A bestselling romance writer: Off the clock with Jenny Hall

Romance writer Jenny Hall

Jenny Hall, Senior Communications Officer


Jenny has been at the University of Toronto (U of T) for 12 years.


What do you do off the clock?

I publish romance novels under the pen name Jenny Holiday. I write contemporary romance set in Toronto and historical romance set in early 19th century England.

How did you first become interested in novel writing?

I didn’t discover romance novels until I was in my 30s. Of course I knew they existed, but like a lot of people, I thought they were fluffy, silly and formulaic — literature lite.

That embarrasses me to admit now, because in reading and writing romance, I’ve discovered an amazing feminist community of people who love stories. But until I actually picked up a romance, I had no idea. Once I did, I proceeded to read truckloads of them.

At some point, I put one down and thought, “Hey, I’m already a writer. How hard can this be?” Of course, the gods did smite me for my hubris because it turned out writing a book that people actually wanted to read was a wee bit harder than I’d anticipated! My first book was — rightly — rejected by everyone and their mother. But my second book got me a literary agent, and she sold that book (and subsequent ones) and here I am.

How do you find the time to write?

I get asked this a lot, and I usually jokingly answer that I don’t watch TV. But it’s part of the actual answer. I once read an interview with the American writer and radio man Garrison Keillor. He was answering questions from readers, and a young man who wanted to be a writer asked how he was supposed to become a writer if he had to simultaneously work another job to make money. Keillor said, “Stop watching TV and you’ll get 25 per cent of your life back.” I always remembered that, and it really has proven true for me. And I love TV, so this is actually a sacrifice.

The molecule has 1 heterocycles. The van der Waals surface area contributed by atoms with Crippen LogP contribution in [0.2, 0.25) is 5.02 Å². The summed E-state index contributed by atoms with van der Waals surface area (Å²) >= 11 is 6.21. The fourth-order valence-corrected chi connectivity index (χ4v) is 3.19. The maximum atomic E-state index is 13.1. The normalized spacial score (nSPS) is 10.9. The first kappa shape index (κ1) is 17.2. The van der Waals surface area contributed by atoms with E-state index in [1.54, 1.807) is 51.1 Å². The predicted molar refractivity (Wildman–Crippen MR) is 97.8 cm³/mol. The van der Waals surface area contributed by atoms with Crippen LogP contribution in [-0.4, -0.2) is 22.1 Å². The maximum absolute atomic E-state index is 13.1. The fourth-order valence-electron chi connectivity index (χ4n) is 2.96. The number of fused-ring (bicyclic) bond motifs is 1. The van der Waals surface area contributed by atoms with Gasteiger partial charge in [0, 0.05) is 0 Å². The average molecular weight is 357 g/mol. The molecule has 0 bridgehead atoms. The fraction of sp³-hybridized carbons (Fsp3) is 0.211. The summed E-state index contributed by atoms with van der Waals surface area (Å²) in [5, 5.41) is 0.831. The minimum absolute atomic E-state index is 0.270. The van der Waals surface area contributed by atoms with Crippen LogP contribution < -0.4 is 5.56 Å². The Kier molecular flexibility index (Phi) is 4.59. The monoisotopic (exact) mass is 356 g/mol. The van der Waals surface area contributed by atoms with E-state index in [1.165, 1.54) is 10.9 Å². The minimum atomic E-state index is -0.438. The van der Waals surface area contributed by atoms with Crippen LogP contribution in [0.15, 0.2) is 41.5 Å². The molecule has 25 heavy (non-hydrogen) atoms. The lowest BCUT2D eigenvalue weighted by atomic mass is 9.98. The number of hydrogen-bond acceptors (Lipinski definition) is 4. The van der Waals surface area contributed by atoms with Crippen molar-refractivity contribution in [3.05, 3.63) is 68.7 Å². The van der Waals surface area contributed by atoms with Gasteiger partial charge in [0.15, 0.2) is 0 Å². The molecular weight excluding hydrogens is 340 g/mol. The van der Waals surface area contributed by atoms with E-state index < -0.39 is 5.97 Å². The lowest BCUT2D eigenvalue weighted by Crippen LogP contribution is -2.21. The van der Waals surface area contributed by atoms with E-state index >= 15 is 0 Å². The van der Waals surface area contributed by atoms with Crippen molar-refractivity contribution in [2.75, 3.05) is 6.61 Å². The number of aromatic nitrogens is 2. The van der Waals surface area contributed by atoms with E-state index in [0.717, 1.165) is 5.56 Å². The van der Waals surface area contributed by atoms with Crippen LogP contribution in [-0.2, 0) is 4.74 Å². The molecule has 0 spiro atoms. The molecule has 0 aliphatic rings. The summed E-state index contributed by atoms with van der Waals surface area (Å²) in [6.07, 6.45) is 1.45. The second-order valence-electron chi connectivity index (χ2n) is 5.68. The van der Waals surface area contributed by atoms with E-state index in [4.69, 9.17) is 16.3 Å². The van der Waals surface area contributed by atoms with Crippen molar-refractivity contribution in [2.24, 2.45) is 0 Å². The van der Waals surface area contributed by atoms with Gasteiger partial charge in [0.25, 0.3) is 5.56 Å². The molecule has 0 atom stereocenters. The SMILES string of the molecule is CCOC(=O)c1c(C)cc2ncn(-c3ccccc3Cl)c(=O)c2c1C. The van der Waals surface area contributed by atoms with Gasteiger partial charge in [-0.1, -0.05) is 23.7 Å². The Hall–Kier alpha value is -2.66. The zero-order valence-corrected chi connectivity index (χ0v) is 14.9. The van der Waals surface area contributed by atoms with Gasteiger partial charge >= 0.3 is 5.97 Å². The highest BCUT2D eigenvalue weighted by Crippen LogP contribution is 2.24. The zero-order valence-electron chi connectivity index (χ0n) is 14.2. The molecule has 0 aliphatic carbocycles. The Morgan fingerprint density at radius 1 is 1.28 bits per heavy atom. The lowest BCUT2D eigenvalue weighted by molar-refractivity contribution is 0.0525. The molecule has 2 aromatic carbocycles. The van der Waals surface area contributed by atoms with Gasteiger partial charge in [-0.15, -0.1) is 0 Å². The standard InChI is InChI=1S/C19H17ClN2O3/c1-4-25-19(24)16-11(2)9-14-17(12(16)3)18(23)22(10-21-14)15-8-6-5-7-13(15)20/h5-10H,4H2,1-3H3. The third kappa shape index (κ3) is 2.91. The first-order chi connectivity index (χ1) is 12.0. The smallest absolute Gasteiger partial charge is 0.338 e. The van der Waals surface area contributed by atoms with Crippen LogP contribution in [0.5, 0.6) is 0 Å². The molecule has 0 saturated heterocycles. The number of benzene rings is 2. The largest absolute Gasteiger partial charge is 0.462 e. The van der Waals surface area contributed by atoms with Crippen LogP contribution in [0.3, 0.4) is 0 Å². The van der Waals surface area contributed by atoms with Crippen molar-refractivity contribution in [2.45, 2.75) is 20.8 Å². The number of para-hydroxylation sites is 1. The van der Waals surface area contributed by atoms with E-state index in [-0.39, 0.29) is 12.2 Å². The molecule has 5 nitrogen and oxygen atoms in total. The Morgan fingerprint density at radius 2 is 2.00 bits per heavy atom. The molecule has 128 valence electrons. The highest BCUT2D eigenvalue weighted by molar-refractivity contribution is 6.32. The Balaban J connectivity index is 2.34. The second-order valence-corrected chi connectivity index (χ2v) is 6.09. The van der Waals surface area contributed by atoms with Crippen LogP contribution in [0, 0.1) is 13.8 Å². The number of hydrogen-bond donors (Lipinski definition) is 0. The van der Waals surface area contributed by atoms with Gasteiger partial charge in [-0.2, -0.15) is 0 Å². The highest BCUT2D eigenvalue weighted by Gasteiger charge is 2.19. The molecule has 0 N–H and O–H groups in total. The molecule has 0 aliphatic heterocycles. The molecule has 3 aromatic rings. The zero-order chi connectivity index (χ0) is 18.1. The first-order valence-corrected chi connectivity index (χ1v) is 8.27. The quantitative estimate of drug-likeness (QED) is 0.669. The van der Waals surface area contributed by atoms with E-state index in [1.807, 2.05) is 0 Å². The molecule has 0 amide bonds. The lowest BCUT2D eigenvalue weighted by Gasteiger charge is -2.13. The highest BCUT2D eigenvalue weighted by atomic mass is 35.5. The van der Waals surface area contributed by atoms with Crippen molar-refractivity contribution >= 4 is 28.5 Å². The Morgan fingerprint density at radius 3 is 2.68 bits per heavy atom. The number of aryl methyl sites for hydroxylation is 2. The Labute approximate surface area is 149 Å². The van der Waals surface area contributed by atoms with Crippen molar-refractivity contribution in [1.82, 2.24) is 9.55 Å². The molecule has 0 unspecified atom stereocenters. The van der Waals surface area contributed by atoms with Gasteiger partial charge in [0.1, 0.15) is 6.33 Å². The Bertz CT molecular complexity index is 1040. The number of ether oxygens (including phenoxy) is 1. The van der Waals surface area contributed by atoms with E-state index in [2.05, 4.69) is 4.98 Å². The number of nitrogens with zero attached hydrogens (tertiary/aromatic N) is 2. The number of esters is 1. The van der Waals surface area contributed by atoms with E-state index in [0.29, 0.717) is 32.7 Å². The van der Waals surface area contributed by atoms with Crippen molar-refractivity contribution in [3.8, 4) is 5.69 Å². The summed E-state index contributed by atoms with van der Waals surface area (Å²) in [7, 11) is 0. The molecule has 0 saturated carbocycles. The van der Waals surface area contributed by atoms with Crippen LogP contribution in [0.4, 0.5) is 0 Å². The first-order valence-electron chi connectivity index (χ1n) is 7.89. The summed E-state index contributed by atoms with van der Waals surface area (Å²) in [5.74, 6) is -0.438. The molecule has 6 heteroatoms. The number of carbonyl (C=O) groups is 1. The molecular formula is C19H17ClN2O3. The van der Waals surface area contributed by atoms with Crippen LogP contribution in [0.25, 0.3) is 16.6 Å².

I guess the wider point is that there’s more time available than you think if you decide to prioritize something. I write religiously at lunch and in the evenings, and I spend most of my U of T vacation days working on job #2. But it is a trade-off: not only do I not watch TV, other things don’t get done.

What (or who) inspires or influences your work?

When I started, it was writers I admired. Two of my all-time favourites were (and still are) Courtney Milan and Kristan Higgins. I’m still inspired by writers, but now I also hear from readers, which is the coolest thing ever. There’s nothing more inspiring than having a reader write to ask when the next book is coming out.

Submitted by Mel Racho, web developer at University of Toronto Communications